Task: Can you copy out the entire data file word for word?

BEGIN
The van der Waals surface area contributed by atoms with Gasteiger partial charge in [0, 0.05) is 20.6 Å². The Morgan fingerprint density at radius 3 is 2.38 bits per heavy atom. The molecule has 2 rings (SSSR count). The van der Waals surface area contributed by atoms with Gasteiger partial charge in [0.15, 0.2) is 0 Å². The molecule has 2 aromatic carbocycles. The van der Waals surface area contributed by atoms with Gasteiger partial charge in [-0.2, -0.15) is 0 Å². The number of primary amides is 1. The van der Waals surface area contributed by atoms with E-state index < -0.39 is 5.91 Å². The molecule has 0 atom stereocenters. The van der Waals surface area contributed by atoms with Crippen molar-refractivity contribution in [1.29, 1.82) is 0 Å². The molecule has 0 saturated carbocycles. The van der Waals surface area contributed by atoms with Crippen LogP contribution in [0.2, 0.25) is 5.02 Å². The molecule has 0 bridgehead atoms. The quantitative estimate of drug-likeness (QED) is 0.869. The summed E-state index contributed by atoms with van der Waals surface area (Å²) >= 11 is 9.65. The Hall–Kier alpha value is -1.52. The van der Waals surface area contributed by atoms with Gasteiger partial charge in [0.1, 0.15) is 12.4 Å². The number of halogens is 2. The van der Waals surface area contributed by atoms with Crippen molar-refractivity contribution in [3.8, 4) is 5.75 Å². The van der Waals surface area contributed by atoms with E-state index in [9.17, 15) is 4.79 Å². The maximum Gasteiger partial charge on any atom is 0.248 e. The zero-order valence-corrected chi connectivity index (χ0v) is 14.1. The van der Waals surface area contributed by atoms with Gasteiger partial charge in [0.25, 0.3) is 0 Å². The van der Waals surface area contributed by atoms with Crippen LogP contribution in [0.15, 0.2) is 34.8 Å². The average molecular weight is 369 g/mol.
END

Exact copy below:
The van der Waals surface area contributed by atoms with Gasteiger partial charge in [0, 0.05) is 20.6 Å². The Morgan fingerprint density at radius 3 is 2.38 bits per heavy atom. The molecule has 2 rings (SSSR count). The van der Waals surface area contributed by atoms with Gasteiger partial charge in [0.15, 0.2) is 0 Å². The molecule has 2 aromatic carbocycles. The van der Waals surface area contributed by atoms with Gasteiger partial charge in [-0.2, -0.15) is 0 Å². The number of primary amides is 1. The van der Waals surface area contributed by atoms with E-state index < -0.39 is 5.91 Å². The molecule has 0 atom stereocenters. The van der Waals surface area contributed by atoms with Crippen molar-refractivity contribution in [1.29, 1.82) is 0 Å². The molecule has 0 saturated carbocycles. The van der Waals surface area contributed by atoms with Crippen LogP contribution in [0.2, 0.25) is 5.02 Å². The molecule has 0 bridgehead atoms. The quantitative estimate of drug-likeness (QED) is 0.869. The summed E-state index contributed by atoms with van der Waals surface area (Å²) >= 11 is 9.65. The Hall–Kier alpha value is -1.52. The van der Waals surface area contributed by atoms with Gasteiger partial charge in [0.1, 0.15) is 12.4 Å². The number of halogens is 2. The van der Waals surface area contributed by atoms with Crippen molar-refractivity contribution in [3.8, 4) is 5.75 Å². The van der Waals surface area contributed by atoms with E-state index in [9.17, 15) is 4.79 Å². The maximum Gasteiger partial charge on any atom is 0.248 e. The zero-order valence-corrected chi connectivity index (χ0v) is 14.1. The van der Waals surface area contributed by atoms with Gasteiger partial charge in [0.25, 0.3) is 0 Å². The van der Waals surface area contributed by atoms with Crippen LogP contribution in [0.15, 0.2) is 34.8 Å². The average molecular weight is 369 g/mol.